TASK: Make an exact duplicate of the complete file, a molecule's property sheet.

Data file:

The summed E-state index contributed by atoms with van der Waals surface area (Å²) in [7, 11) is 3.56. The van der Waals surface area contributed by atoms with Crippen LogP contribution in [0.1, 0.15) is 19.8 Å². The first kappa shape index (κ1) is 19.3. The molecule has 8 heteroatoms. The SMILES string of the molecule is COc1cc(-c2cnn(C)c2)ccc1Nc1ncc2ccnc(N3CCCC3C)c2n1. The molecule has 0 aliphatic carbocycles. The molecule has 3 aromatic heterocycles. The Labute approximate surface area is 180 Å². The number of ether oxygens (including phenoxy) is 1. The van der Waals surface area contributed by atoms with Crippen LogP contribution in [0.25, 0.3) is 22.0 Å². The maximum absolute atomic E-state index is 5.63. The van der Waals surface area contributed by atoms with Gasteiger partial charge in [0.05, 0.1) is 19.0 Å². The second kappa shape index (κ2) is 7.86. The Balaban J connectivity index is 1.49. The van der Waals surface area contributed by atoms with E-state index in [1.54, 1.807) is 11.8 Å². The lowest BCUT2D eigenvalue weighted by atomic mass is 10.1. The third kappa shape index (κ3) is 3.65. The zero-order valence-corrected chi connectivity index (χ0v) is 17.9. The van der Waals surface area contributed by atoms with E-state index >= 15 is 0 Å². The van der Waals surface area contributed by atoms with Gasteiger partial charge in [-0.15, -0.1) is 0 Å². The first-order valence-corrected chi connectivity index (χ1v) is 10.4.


The summed E-state index contributed by atoms with van der Waals surface area (Å²) in [7, 11) is 3.56. The van der Waals surface area contributed by atoms with Crippen LogP contribution in [0.1, 0.15) is 19.8 Å². The first kappa shape index (κ1) is 19.3. The molecule has 8 heteroatoms. The SMILES string of the molecule is COc1cc(-c2cnn(C)c2)ccc1Nc1ncc2ccnc(N3CCCC3C)c2n1. The molecule has 0 aliphatic carbocycles. The molecule has 3 aromatic heterocycles. The Labute approximate surface area is 180 Å². The number of ether oxygens (including phenoxy) is 1. The van der Waals surface area contributed by atoms with Crippen LogP contribution in [0.25, 0.3) is 22.0 Å². The maximum absolute atomic E-state index is 5.63. The van der Waals surface area contributed by atoms with Gasteiger partial charge in [0.05, 0.1) is 19.0 Å². The second kappa shape index (κ2) is 7.86. The Balaban J connectivity index is 1.49. The van der Waals surface area contributed by atoms with E-state index in [1.54, 1.807) is 11.8 Å². The lowest BCUT2D eigenvalue weighted by atomic mass is 10.1. The third kappa shape index (κ3) is 3.65. The zero-order valence-corrected chi connectivity index (χ0v) is 17.9. The van der Waals surface area contributed by atoms with E-state index >= 15 is 0 Å². The van der Waals surface area contributed by atoms with Gasteiger partial charge in [-0.15, -0.1) is 0 Å². The first-order valence-corrected chi connectivity index (χ1v) is 10.4.